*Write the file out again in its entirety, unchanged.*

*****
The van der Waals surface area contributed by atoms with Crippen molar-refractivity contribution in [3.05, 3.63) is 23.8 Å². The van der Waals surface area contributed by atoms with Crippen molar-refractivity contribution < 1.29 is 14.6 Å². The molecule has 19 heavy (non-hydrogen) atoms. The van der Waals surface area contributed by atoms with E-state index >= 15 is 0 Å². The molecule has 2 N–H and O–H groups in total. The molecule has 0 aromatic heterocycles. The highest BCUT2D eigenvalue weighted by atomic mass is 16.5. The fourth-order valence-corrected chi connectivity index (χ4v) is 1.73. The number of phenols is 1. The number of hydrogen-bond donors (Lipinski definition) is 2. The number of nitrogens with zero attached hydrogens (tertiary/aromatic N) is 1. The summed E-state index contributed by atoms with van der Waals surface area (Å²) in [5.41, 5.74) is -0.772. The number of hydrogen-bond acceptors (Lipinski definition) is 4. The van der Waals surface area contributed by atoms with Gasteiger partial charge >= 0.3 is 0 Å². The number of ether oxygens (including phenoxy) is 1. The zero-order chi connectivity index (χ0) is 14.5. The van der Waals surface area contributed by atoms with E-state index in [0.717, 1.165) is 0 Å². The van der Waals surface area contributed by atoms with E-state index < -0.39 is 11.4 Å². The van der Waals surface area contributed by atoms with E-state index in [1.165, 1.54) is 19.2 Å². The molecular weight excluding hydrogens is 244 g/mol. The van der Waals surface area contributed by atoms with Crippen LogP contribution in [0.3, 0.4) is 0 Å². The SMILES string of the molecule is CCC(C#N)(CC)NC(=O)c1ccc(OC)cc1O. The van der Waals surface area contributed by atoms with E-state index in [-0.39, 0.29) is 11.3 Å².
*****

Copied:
The van der Waals surface area contributed by atoms with Crippen molar-refractivity contribution in [3.05, 3.63) is 23.8 Å². The van der Waals surface area contributed by atoms with Crippen molar-refractivity contribution < 1.29 is 14.6 Å². The molecule has 19 heavy (non-hydrogen) atoms. The van der Waals surface area contributed by atoms with E-state index >= 15 is 0 Å². The molecule has 2 N–H and O–H groups in total. The molecule has 0 aromatic heterocycles. The highest BCUT2D eigenvalue weighted by atomic mass is 16.5. The fourth-order valence-corrected chi connectivity index (χ4v) is 1.73. The number of phenols is 1. The number of hydrogen-bond donors (Lipinski definition) is 2. The number of nitrogens with zero attached hydrogens (tertiary/aromatic N) is 1. The summed E-state index contributed by atoms with van der Waals surface area (Å²) in [5.41, 5.74) is -0.772. The number of hydrogen-bond acceptors (Lipinski definition) is 4. The van der Waals surface area contributed by atoms with Gasteiger partial charge >= 0.3 is 0 Å². The number of ether oxygens (including phenoxy) is 1. The zero-order chi connectivity index (χ0) is 14.5. The van der Waals surface area contributed by atoms with E-state index in [0.717, 1.165) is 0 Å². The van der Waals surface area contributed by atoms with E-state index < -0.39 is 11.4 Å². The van der Waals surface area contributed by atoms with E-state index in [1.165, 1.54) is 19.2 Å². The molecular weight excluding hydrogens is 244 g/mol. The van der Waals surface area contributed by atoms with Crippen LogP contribution in [0.3, 0.4) is 0 Å². The SMILES string of the molecule is CCC(C#N)(CC)NC(=O)c1ccc(OC)cc1O. The van der Waals surface area contributed by atoms with E-state index in [-0.39, 0.29) is 11.3 Å².